A helicopter brought in a two man team from the Royal Logistics Corps; they were too valuable to come in overland, to remove the Improvised Explosive Devices. On the way in the helicopter had come under fire from an armed group approaching from the south, between the village and ‘Stalingrad.’ Winter reported their arrival and news to Newby.
‘O.K. Change of plan. Have them rig the explosives to detonate in fifteen minutes. We’ll destroy the bridge. Your section will remain to give them cover until the helicopter lifts off. The Company will move out in ten minutes and you can catch up with us ASAP. Keep in touch.’ Newby spoke urgently into his Bowman as Winter ran back along the deserted street to his section.

The nightmare slowed. Winter could feel the blast from the first of two mortar bombs that fell in the deserted street. Then in rapid succession he was blown to the right, slammed against the rough brick of a compound wall, attempted to stand but his right leg wouldn’t respond. His helmet strap jerked at his neck. Once again peace reigned in the deserted street apart from the whimpering that swelled up into a hideous scream. The scream in his head stopped as he awoke. Then the pain reached a crescendo as he vomited into the bucket through his distorted mouth. Now it was a waking nightmare as he remembered the remains of that day.

‘Stay with us David! We’ll get you out on the helicopter.’ Newby’s voice penetrated his addled shocked brain. ‘There’s a tourniquet on your leg. Try not to move. The morphine should kick in any moment.’
He vaguely remembered being laid in the helicopter and one of the team from the Royal Logistics Corps saying, ‘Ride in, walk out. Oh the joys of this job!’
Then nothing until the operating theatre at Fort Bastion.
‘I’m sorry but the foot has to come off and the maxillofacial people will do some initial work on your jaw and face.’
More pain as the morphine drained away from his body. The anesthetist inserted a cannula into his arm to transfuse blood. Relief after an injection of Ketamine into his thigh to prepare him for major surgery. Then there was nothingness until he awoke in the military-managed ward at Birmingham’s Selly Oak Hospital.
‘Two goals for Pompey and none for Cardiff. What do you think of that Corp?’
Private Taff Williams sat in a wheel chair at Winter’s bedside. ‘Been waiting for you to wake up ever since we left Bastion. Got yourself into a bit of trouble without me to look after you!’

It was Taff Williams return to active service after six weeks in Selly Oak that set off Winter’s first bout of severe depression. The psychiatrist prescribed a course of anti depressants and they gave some relief. There were not sufficient resources available to dig down into the underlying cause. More bouts followed as he struggled to come to terms with his appearance and disability. The loss of his right leg below the knee was the least of his problems. Within two months he could walk with his prosthetic limb without a Zimmer frame, but in considerable pain. Surgery to his injured jaw and skin transplants to his face and neck over the following months made some improvements. His speech was impaired and he could not get full movement of jaw or neck despite hours of speech therapy and physiotherapy. He wrote on the pad at his bedside, easier than trying to make himself understood.
‘Give it to me straight. Will it ever get better than this?’
‘You have to keep trying. But in all honesty it’s doubtful.’ The maxillofacial specialist respected his patient and felt he deserved the unvarnished truth. ‘In my view we have done all we can and I think it’s time for you to move on to Headley Court. The rehabilitation centre has had some wonderful results.’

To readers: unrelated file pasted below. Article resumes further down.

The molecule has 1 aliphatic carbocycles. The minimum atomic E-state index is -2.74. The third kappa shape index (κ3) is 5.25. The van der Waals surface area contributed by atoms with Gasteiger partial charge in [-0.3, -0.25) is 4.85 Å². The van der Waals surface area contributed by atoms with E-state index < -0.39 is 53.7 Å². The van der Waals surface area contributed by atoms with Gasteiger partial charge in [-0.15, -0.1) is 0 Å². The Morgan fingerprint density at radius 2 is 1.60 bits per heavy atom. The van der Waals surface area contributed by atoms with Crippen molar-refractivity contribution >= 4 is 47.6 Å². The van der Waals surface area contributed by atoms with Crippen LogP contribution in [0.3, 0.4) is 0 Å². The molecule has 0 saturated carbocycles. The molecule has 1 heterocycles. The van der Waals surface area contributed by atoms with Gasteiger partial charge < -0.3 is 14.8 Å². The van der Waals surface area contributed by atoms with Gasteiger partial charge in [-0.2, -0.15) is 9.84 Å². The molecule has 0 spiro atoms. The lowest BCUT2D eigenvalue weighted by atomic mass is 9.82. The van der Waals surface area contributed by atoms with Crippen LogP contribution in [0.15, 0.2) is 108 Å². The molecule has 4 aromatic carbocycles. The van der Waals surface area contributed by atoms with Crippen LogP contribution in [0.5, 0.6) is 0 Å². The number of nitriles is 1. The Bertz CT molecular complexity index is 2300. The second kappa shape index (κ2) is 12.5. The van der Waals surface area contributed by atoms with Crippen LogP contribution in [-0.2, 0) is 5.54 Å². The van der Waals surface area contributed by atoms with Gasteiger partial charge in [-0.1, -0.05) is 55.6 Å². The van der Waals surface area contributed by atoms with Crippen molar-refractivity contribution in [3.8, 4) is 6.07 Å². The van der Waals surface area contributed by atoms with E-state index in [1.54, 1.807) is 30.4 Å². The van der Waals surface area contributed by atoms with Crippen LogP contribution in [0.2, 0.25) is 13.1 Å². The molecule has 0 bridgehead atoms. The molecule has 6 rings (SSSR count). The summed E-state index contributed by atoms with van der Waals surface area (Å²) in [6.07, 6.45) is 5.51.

‘How are they treating you David? Thought I’d come and see for myself. Taff Williams keeps me up to date. I’m sure he’s told you that he’s been made up to take over your old section.’ Captain Newby’s visit came as a surprise to Winter.
‘He’s a good man.’ Winter fought to get the words out. ‘I’m doing well, Sir.’
‘We’re having a Company supper and get together before we take up our next posting. Thought you might like to come along as my guest. Most of your section is still with us and I know they’ll be pleased to see you.’
Winter struggled with his response. ‘Not sure about that. I’m not the prettiest sight. Don’t want to frighten them off signing up for a few more years.’
‘Well the invite stands for the twentieth of next month and I hope to see you there. What about your future? Thought about what you’re going to do?’
Winter had thought long and hard on the same issue. However he looked at it his only skills were military. The bottom line was no trade or skill except killing. He gurgled his response with great difficulty.
‘Nothing decided Sir. Haven’t been pensioned off yet. Expect I’ll survive. I’m used to being on my own.’
‘You know the Regiment can help. Keep in touch. See you on the twentieth.’
Winter looked at the retreating back and thought, ‘You always were an optimistic bastard!’

Winter put the bucket down next to his bed as the horrors of the night locked themselves away in his brain to await the coming of sleep. He sipped water through a straw into his parched throat. Then, a supreme effort to strap on the prosthetic limb and swing himself into a sitting position on the bed.
Newby had been right. The Regiment had found him this small ground floor flat following his medical discharge; but they could no longer give him the camaraderie and sense of respect he craved. His pension paid the bills and left enough to survive. Then depression. He started to use alcohol to back up the pain killers. He had used all his small savings and the rent was a month behind.
He managed to stand. The mirror on the back of the bedroom door could not lie.
‘You useless piece of shit!’ The words pounded at his brain. ‘You useless piece of shit!’ He screamed the words from his deformed face. Skin stretched and a trickle of blood ran down his chin. He reached for the pain killers and an unfinished half bottle of whisky. His control went as he slumped back onto the bed.